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Zelensky signs law overhauling Ukraine’s mobilization rules

By Olga Voitovych, Radina Gigova, Svitlana Vlasova and Christian Edwards, CNN

(CNN) — Ukrainian President Volodymyr Zelensky has signed into law a key piece of legislation overhauling the country’s mobilization rules.

The legislation places a new requirement on all men between 18 and 60 to register with Ukraine’s military and to carry their registration documents on them at all times. The aim is to make recruitment processes more efficient and more transparent, the government says.

Men of service age who are living abroad will not be able to renew their passports at Ukrainian consulates without producing up-to-date registration paperwork.

The new law does not cover any potential increase in the number of people who might be called up to serve.

Neither does it contain provisions for demobilizing soldiers who have spent long periods fighting. Ukrainian lawmakers had for months debated whether to allow the longest-serving of Ukraine’s soldiers the chance to return home on rotation, or whether Russia’s renewed offensives meant they could not afford to allow exhausted soldiers to rest.

The draft law was amended more than 4,000 times since it was first introduced – a measure of how politically difficult crafting the legislation has been. Ukraine’s parliament eventually stripped out the plans for demobilization to keep as many soldiers at the front lines as possible, disappointing many families who had hoped a fixed period of three years active service would also be enshrined in the new law.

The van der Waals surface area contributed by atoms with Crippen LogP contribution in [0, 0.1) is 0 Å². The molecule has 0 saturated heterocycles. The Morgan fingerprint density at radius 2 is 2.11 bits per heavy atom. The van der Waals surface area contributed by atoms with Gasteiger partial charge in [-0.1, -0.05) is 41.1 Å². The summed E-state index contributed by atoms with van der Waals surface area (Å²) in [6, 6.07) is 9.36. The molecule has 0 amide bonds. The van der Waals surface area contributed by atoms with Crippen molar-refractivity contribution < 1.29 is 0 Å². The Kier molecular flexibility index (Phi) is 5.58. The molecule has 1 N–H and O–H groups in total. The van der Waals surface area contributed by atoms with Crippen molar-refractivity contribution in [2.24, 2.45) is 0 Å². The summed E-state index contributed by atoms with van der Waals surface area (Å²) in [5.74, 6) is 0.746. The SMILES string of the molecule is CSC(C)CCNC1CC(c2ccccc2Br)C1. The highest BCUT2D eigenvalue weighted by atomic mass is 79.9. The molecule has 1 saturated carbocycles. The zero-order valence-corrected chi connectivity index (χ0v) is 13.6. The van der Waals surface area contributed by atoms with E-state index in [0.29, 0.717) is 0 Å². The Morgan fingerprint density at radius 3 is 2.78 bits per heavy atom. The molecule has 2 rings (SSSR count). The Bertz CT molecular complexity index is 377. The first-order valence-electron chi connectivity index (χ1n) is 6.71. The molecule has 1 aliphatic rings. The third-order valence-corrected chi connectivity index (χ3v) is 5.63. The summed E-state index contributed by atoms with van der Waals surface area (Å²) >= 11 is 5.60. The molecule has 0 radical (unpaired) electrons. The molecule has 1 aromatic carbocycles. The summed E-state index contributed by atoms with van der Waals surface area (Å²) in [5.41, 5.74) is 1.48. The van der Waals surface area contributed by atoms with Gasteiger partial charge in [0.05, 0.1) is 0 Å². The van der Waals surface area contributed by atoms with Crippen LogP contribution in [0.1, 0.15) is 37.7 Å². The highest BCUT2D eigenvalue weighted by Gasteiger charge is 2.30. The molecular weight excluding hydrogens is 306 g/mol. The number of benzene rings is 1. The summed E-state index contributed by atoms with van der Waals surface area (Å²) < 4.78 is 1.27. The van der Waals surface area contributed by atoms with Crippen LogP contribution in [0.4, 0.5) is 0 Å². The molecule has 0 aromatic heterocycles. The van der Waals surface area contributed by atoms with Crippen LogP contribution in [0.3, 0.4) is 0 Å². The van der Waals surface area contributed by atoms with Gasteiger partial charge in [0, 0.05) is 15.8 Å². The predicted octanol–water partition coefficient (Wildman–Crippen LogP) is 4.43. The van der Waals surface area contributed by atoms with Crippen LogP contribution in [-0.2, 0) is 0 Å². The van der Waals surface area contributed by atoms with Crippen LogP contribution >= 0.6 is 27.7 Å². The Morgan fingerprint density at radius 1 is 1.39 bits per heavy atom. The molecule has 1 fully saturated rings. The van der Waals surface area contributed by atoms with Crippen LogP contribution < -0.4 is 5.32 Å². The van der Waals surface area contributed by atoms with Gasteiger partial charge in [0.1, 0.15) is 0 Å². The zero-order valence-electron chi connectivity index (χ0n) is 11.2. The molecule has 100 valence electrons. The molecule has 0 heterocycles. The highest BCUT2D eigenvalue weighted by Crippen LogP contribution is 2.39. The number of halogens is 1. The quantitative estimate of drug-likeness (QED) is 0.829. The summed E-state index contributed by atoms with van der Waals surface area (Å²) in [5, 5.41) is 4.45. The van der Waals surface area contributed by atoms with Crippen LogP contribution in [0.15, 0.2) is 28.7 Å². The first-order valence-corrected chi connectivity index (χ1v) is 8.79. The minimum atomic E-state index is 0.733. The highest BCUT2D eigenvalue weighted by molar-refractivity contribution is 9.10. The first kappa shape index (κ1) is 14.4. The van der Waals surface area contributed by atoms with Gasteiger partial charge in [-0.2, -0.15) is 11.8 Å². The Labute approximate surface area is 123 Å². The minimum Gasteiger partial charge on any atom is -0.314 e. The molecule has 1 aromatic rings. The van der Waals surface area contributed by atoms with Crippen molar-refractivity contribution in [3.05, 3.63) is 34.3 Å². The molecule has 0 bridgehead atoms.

Ukraine’s parliament passed the law last week and Zelensky gave presidential approval Tuesday.

Late last year, the leader of Zelensky’s Servant of the People faction in parliament said the military was looking for an extra half million servicemen and women. But Ukraine’s Commander-in-Chief Oleksandr Syrsyki said recently any increase in numbers would likely be significantly lower.

Zelensky’s signing of the law came shortly after Ukraine’s commander on the eastern front warned that Russian troops outnumbered its own by up to 10 times.

After the law passed last week, dozens of wives and relatives of servicemen gathered outside Ukraine’s parliament to protest and demand that mobilization deadlines be included.

Anastasia Bulba, whose husband Vitalii volunteered to join the military immediately after Russia launched its full-scale invasion in February 2022, told CNN that Ukraine’s soldiers “have been left without terms of service and with no idea when they will be able to return to their families.”

“The country’s defenders, on whom the independence of the entire country rests, have been deceived,” she said.

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